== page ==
Over drinks Bob recalls that, during the 1980s, he had success finding cheap apartments in the Mission. This luck scoring great living spaces was one of his prime attractions to San Francisco, and was in stark contract to his experience in Chicago, where, in spite of being a native, he couldn’t quite get launched.

And here we were, in a fancy lunch spot ordering a beet Mimosa and a Prickly Pear punch cocktail.

Well, Bob ordered the latter. My husband is one of the only people I know who picks a cocktail off a menu even when he does not recognize any of the multi-syllable ingredients. He sees the word “punch” and thinks a sweet pear-flavored party drink.  Not so with this prickly pear concoction. As I am quickly drinking my bright, pink, refreshing Mimosa, he grimaces after one gulp of his pale orange brew:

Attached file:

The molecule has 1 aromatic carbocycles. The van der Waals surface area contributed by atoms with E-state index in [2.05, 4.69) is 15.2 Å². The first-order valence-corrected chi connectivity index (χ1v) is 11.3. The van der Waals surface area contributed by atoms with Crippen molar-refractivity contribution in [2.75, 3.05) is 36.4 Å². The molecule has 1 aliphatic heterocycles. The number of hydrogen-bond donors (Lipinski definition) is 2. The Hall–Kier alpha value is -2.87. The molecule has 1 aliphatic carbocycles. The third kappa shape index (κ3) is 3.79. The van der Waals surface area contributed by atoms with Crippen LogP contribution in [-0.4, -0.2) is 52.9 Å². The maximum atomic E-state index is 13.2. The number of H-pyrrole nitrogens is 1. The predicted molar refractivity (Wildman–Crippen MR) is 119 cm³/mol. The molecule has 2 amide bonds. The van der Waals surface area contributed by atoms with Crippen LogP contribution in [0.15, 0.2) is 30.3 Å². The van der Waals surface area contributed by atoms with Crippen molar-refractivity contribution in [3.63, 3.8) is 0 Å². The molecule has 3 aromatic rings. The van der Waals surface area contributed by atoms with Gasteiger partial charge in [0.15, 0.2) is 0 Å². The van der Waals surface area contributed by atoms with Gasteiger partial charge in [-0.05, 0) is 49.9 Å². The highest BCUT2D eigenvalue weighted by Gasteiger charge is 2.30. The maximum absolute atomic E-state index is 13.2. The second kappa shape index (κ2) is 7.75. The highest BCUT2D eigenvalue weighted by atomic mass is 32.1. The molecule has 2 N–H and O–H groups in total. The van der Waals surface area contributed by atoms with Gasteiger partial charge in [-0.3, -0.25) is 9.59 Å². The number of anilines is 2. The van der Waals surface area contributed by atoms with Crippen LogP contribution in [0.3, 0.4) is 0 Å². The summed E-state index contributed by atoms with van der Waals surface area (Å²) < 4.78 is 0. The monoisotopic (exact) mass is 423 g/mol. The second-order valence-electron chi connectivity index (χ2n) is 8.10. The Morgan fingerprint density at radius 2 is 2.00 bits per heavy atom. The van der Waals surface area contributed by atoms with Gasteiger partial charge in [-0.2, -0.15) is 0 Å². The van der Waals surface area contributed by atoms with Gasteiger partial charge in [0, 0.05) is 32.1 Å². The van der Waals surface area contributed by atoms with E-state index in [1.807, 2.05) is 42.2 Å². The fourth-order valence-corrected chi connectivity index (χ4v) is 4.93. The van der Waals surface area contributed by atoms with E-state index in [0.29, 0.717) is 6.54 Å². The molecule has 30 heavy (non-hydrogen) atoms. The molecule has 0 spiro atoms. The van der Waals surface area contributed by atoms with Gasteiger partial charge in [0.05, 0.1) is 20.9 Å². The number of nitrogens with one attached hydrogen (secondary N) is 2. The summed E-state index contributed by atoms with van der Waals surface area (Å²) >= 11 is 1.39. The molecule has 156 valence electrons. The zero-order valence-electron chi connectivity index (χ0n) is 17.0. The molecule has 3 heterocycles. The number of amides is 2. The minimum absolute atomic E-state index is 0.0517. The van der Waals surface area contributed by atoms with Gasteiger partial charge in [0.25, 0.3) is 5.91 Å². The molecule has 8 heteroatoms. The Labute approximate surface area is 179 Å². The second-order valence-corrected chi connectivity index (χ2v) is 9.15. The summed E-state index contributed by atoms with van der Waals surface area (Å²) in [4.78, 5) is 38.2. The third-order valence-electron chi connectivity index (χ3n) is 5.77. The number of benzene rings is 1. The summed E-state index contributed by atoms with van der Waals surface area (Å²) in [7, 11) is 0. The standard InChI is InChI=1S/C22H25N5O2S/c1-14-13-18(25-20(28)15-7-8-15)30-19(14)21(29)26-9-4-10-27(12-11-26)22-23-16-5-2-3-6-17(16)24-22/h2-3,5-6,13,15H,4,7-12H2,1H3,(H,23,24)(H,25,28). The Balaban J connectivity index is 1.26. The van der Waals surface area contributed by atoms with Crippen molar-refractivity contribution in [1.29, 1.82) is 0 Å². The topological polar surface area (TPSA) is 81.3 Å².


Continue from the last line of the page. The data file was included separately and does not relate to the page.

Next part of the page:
“Tastes like a moldy pillow that’s been in a basement for six months.”

The Bar at Bar Tartine San Francisco

The Bar at Bar Tartine
San Francisco

Because of his cold, and his vivid description, I did not try The Moldy Pillow cocktail—however, as I glanced over Bob’s shoulder, towards the bar, I saw a waitress toss the very same drink down the bar sink.

Nevertheless, Bar Tartine was wonderfully delicious in a welcoming spot in the heart of the Mission.  We split the Everything Sandwich, a hearty two-hander on freshly baked and toasted bread filled with lox, fancy cream cheese (quark), crisp lettuce, capers, fresh tomato and herbs.